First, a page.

Gimfain
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Reply #3377 on: February 27, 2018, 02:36:36 PM

I really enjoy my job, except when I fix paychecks for everyone. During that time I seriously feel like pummeling people.

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Reply #3378 on: March 04, 2018, 08:51:46 AM

I'd love to take up wood working and furniture building. But on my own schedule.
Samwise
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Reply #3379 on: March 04, 2018, 10:01:30 AM

I'd love to take up wood working and furniture building. But on my own schedule.

This sounds consistent with the furniture builders that I have known and hired over the years.  Being a stoner is also part of the job description.

"Nice attempted blast about my "drinking".  I do enjoy a nice cuppa, but that is because I am a bon vivant of gregarious nature and cheery disposition." - Ab
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Reply #3380 on: March 04, 2018, 12:00:44 PM

My folks had these two carpenters work on a modest remodeling project at their house in southern California when I was a teenager, many moons ago. I got apprenticed to them for the summer. So I got a pretty good idea of their lifestyle. Basically, it was do contract work on one major project at fairly high hourly wages--they were genuinely skilled and efficient. They owned a teeny, ancient bungalow somewhere about a quarter mile in from the beach in the South Bay that I think was all paid off. As soon as they were done on a project, they'd pay the property tax for the year, then buy a bunch of weed, keep enough for relatively minimal groceries, and go surfing seven days a week. When the grocery money started to run out, they'd let the guys running remodels and construction know they were available again. They'd usually have a gig within the week. Repeat as necessary.

That probably worked better back then than it might now with healthcare and other sundries. Plus obviously it stops working when you get into genuine old-folk territory or get seriously injured.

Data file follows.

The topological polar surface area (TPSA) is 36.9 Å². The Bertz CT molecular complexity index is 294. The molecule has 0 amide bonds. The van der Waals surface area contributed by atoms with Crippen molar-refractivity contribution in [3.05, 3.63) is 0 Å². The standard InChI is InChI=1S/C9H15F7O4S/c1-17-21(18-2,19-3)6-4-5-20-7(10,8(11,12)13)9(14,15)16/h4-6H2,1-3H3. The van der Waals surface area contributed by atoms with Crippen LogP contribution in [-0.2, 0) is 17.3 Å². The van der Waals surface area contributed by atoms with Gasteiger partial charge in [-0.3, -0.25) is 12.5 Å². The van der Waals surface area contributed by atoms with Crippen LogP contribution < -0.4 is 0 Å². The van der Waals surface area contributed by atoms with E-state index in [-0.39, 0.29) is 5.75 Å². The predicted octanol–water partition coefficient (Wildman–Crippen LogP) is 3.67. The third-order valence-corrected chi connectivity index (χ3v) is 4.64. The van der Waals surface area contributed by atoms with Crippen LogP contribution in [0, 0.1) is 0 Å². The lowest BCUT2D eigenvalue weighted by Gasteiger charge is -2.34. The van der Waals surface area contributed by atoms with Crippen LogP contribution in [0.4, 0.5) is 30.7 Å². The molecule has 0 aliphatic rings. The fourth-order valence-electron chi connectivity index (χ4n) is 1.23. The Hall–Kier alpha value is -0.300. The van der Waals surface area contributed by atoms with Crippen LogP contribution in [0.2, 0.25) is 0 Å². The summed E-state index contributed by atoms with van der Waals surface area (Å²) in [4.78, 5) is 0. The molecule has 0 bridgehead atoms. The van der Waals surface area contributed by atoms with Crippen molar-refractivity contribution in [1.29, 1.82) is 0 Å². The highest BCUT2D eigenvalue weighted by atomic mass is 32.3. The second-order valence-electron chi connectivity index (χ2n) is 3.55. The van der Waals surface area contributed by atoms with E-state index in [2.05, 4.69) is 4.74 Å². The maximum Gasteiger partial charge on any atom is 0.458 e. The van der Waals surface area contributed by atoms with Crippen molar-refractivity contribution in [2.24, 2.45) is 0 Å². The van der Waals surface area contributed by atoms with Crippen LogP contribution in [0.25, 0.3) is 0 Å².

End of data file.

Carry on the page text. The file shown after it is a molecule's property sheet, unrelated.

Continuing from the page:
Sky
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Reply #3381 on: March 07, 2018, 08:49:11 AM

That probably worked better back then than it might now with healthcare and other sundries. Plus obviously it stops working when you get into genuine old-folk territory or get seriously injured.

It's how we kept things together in the band years. We didn't make a ton of money on gigs, since it's a shitty business and we had a penchant for playing for beer or just for fun. So we'd hire out to some crew for a project or two. Even when the band broke up, I was in the same mindset, work a while until you get a decent bankroll, then quit and enjoy life for a few months.

But I saw the writing on the wall, which is why I am here...mostly the benefits of health care and pension. So I can return to the way I was living in my late teens and twenties :D

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Reply #3382 on: March 16, 2018, 06:59:28 PM

Interview tomorrow, on a Saturday. I've been told by the recruiter thats on retainer that he's found 3 people for this position including me and they've been interviewed this week. The VP of this group has flown in from Paris for the interview hence why I'm here on a Saturday after travelling all week for my current job.

Should be fun and I'm looking forward to it. I'm curious to see how a Saturday interview effects the dynamic if at all. Especially after a long week of snow that hit this area of the country and probably flying back home this weekend.
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Reply #3383 on: March 22, 2018, 08:39:36 AM

The guy who calls it "Kupernetes".

Why am I homeless?  Why do all you motherfuckers need homes is the real question.
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Mommy come back 'cause the water's all gone
Samwise
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Reply #3384 on: March 25, 2018, 01:20:50 PM

Just realized that I'm almost two decades into my career and this is the first time I've worked for a publicly traded company. 

Hangover aside, so far it seems all right.

"Nice attempted blast about my "drinking".  I do enjoy a nice cuppa, but that is because I am a bon vivant of gregarious nature and cheery disposition." - Ab
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Reply #3385 on: March 25, 2018, 03:59:30 PM

Just wait till your options are underwater awesome, for real
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Reply #3386 on: March 25, 2018, 06:15:28 PM

On Schild's list, I have to say that the idea of operating a 3 or 4 nights a week boutique dinner place--maybe six tables, reservation-only, prix fixe out in the countryside somewhere, with a little log cabin out in the woods behind the place as my house? That has some serious appeal. I think I could actually cook to the standard that requires. Obviously there's a pretty tight limit on places you can actually get away with this as a break-even operation--got to have some well-heeled people around.